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And Why a Positive Outlook Matters

As professionals and leaders, we often encounter anxiety and fear that can prevent us from reaching our full potential. However, understanding why “bad” seems to have a stronger impact on us than “good” can help us manage our anxiety and become braver in both our personal and professional lives. In this follow-up article, we will explore why bad is stronger than good and provide actionable advice on how to overcome anxiety and become braver.

If you haven’t read my previous article on why bad is stronger than good, you can find it here: In this article, we will build on that understanding and provide additional examples and practical advice.

  1. The power of criticism vs. praise:

Research has shown that the impact of criticism is much stronger than that of praise. For example, if a manager criticizes an employee’s work, the employee is likely to dwell on that criticism and feel more anxious and stressed, even if they have received praise for their work in the past. On the other hand, praise, even if it is well-deserved, may not have the same impact on the employee’s emotions and motivation. This is why it’s important to be mindful of how we give feedback and criticism, and to provide constructive feedback that focuses on improvement rather than blame.

  1. The impact of looming deadlines:

When we have a deadline approaching, the anxiety and stress we feel can be overwhelming. This is because our brains tend to focus more on the potential negative consequences of missing the deadline, such as the repercussions it could have on our job or reputation, rather than the positive outcome of completing the task on time. To manage this anxiety, it’s important to break down the task into smaller, more manageable steps, and to focus on the progress we are making rather than the final outcome.

  1. The impact of being excluded:

When we feel excluded from a social event or a work project, it can have a significant impact on our emotions and self-esteem. Our brains tend to focus on the potential negative consequences of being excluded, such as being seen as unimportant or not fitting in, rather than the positive aspects of the situation, such as having more free time or being able to focus on other projects. To overcome this anxiety, it’s important to focus on our strengths and accomplishments, and to seek support from friends, colleagues, or mentors who can help us stay positive and motivated.

  1. Focus on your strengths:

One way to overcome anxiety is to focus on your strengths and accomplishments. Instead of dwelling on your weaknesses and failures, try to identify your unique talents and qualities that have helped you succeed in the past. By recognizing your strengths, you can boost your self-confidence and feel more empowered to tackle new challenges.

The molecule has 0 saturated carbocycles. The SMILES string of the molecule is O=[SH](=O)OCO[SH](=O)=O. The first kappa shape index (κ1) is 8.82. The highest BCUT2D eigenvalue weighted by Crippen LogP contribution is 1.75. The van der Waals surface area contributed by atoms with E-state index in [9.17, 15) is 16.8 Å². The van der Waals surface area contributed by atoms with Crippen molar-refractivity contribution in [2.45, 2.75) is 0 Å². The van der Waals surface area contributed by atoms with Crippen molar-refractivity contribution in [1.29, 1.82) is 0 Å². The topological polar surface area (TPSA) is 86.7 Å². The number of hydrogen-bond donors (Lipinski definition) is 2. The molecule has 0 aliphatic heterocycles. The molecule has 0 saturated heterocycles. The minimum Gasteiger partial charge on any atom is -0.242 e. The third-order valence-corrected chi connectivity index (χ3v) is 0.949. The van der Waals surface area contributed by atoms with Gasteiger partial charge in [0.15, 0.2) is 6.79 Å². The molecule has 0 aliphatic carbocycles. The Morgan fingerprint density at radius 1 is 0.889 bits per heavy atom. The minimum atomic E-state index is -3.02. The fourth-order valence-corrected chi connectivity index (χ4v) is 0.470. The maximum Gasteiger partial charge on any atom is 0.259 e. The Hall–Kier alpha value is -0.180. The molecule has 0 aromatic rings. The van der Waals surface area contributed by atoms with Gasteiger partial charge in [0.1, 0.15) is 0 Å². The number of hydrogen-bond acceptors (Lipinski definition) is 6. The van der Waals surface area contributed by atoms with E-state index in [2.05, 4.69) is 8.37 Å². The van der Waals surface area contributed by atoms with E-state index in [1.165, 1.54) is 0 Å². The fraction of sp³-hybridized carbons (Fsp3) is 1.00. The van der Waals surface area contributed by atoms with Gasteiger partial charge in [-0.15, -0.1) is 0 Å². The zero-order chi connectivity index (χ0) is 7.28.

1. Practice mindfulness:

Mindfulness is a powerful tool for managing anxiety and becoming braver. By staying present in the moment and observing your thoughts and emotions without judgment, you can reduce stress and improve your ability to cope with difficult situations. Mindfulness can also help you cultivate a sense of curiosity and openness to new experiences, which can lead to personal and professional growth.

  1. Take calculated risks:

Taking calculated risks can help you overcome anxiety and become braver. This means making decisions that are informed by careful consideration and analysis, rather than impulsivity or fear. By stepping outside your comfort zone and taking on new challenges, you can build resilience and develop a growth mindset.

  1. Seek support:

Finally, seeking support from others can be an effective way to manage anxiety and become braver. Whether it’s a mentor, coach, or therapist, having someone to talk to can provide you with valuable feedback, guidance, and encouragement. It can also help you.

To understand why bad is stronger than good, it is also useful to consider the psychological bias of loss aversion, a concept advanced by Daniel Kahneman (which he coined using the term Prospect Theory). Loss aversion refers to the phenomenon of the pain of losing something being greater than the pleasure of gaining something of equal value. In Kahneman’s estimation, the promised gain of a decision should be at least twice the value of a prospective loss to tilt our preference towards action. This can help us understand why we focus more on the negative consequences of a situation than the positive, and partly explains why we may cling more to negatives than positives. It’s worth noting that Kahneman’s ideas on loss aversion and other aspects of behavioral economics were so influential that he, despite being a psychologist, was awarded the Nobel Memorial Prize in Economic Sciences in 2002, providing an important push to the field of behavioral economics as we know it today.

Remember, growth is a journey, not a destination. It takes time, effort, and dedication to develop the resilience and mindset needed to overcome fear and achieve our goals. But by implementing these practical strategies and seeking support from others, we can become braver, more confident, and more successful in all aspects of our lives.

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